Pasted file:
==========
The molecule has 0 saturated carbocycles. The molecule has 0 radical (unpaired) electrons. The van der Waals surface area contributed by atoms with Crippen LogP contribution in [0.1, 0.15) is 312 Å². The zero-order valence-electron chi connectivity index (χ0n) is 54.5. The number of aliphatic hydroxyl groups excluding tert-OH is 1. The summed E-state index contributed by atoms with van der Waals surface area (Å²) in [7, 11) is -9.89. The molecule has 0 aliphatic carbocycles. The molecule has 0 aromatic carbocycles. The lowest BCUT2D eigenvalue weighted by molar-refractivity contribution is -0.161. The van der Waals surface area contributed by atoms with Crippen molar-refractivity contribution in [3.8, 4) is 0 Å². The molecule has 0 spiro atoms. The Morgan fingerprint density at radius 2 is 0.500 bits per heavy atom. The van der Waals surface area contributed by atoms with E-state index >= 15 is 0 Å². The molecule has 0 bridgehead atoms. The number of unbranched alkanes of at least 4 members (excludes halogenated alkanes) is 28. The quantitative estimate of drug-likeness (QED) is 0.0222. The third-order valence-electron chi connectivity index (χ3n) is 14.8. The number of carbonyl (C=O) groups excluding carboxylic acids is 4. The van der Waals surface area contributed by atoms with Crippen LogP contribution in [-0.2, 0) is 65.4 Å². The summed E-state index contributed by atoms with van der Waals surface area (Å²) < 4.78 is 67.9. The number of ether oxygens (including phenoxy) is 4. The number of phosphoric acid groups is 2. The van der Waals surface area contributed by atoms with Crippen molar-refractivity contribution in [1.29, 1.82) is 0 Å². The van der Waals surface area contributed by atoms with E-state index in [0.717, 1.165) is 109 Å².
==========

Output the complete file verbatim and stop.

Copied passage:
The molecule has 0 saturated carbocycles. The molecule has 0 radical (unpaired) electrons. The van der Waals surface area contributed by atoms with Crippen LogP contribution in [0.1, 0.15) is 312 Å². The zero-order valence-electron chi connectivity index (χ0n) is 54.5. The number of aliphatic hydroxyl groups excluding tert-OH is 1. The summed E-state index contributed by atoms with van der Waals surface area (Å²) in [7, 11) is -9.89. The molecule has 0 aliphatic carbocycles. The molecule has 0 aromatic carbocycles. The lowest BCUT2D eigenvalue weighted by molar-refractivity contribution is -0.161. The van der Waals surface area contributed by atoms with Crippen molar-refractivity contribution in [3.8, 4) is 0 Å². The molecule has 0 spiro atoms. The Morgan fingerprint density at radius 2 is 0.500 bits per heavy atom. The van der Waals surface area contributed by atoms with E-state index >= 15 is 0 Å². The molecule has 0 bridgehead atoms. The number of unbranched alkanes of at least 4 members (excludes halogenated alkanes) is 28. The quantitative estimate of drug-likeness (QED) is 0.0222. The third-order valence-electron chi connectivity index (χ3n) is 14.8. The number of carbonyl (C=O) groups excluding carboxylic acids is 4. The van der Waals surface area contributed by atoms with Crippen LogP contribution in [-0.2, 0) is 65.4 Å². The summed E-state index contributed by atoms with van der Waals surface area (Å²) < 4.78 is 67.9. The number of ether oxygens (including phenoxy) is 4. The number of phosphoric acid groups is 2. The van der Waals surface area contributed by atoms with Crippen molar-refractivity contribution in [1.29, 1.82) is 0 Å². The van der Waals surface area contributed by atoms with E-state index in [0.717, 1.165) is 109 Å².